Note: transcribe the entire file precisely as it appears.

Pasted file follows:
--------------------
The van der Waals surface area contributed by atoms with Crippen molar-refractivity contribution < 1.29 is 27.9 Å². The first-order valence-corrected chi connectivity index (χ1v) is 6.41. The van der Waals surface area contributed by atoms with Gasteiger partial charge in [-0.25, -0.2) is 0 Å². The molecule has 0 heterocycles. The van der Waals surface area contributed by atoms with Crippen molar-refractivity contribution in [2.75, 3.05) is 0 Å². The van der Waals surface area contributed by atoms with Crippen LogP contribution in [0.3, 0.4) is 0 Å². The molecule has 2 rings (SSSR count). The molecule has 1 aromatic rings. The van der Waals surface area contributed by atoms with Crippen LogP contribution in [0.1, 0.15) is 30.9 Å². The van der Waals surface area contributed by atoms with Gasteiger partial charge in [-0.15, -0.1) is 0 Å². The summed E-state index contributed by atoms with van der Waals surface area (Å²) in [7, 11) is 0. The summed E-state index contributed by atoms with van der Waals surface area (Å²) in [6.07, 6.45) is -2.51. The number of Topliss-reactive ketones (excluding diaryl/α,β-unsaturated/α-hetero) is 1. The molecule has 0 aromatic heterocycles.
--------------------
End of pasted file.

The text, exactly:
The van der Waals surface area contributed by atoms with Crippen molar-refractivity contribution < 1.29 is 27.9 Å². The first-order valence-corrected chi connectivity index (χ1v) is 6.41. The van der Waals surface area contributed by atoms with Gasteiger partial charge in [-0.25, -0.2) is 0 Å². The molecule has 0 heterocycles. The van der Waals surface area contributed by atoms with Crippen molar-refractivity contribution in [2.75, 3.05) is 0 Å². The van der Waals surface area contributed by atoms with Crippen LogP contribution in [0.3, 0.4) is 0 Å². The molecule has 2 rings (SSSR count). The molecule has 1 aromatic rings. The van der Waals surface area contributed by atoms with Crippen LogP contribution in [0.1, 0.15) is 30.9 Å². The van der Waals surface area contributed by atoms with Gasteiger partial charge in [-0.15, -0.1) is 0 Å². The summed E-state index contributed by atoms with van der Waals surface area (Å²) in [7, 11) is 0. The summed E-state index contributed by atoms with van der Waals surface area (Å²) in [6.07, 6.45) is -2.51. The number of Topliss-reactive ketones (excluding diaryl/α,β-unsaturated/α-hetero) is 1. The molecule has 0 aromatic heterocycles.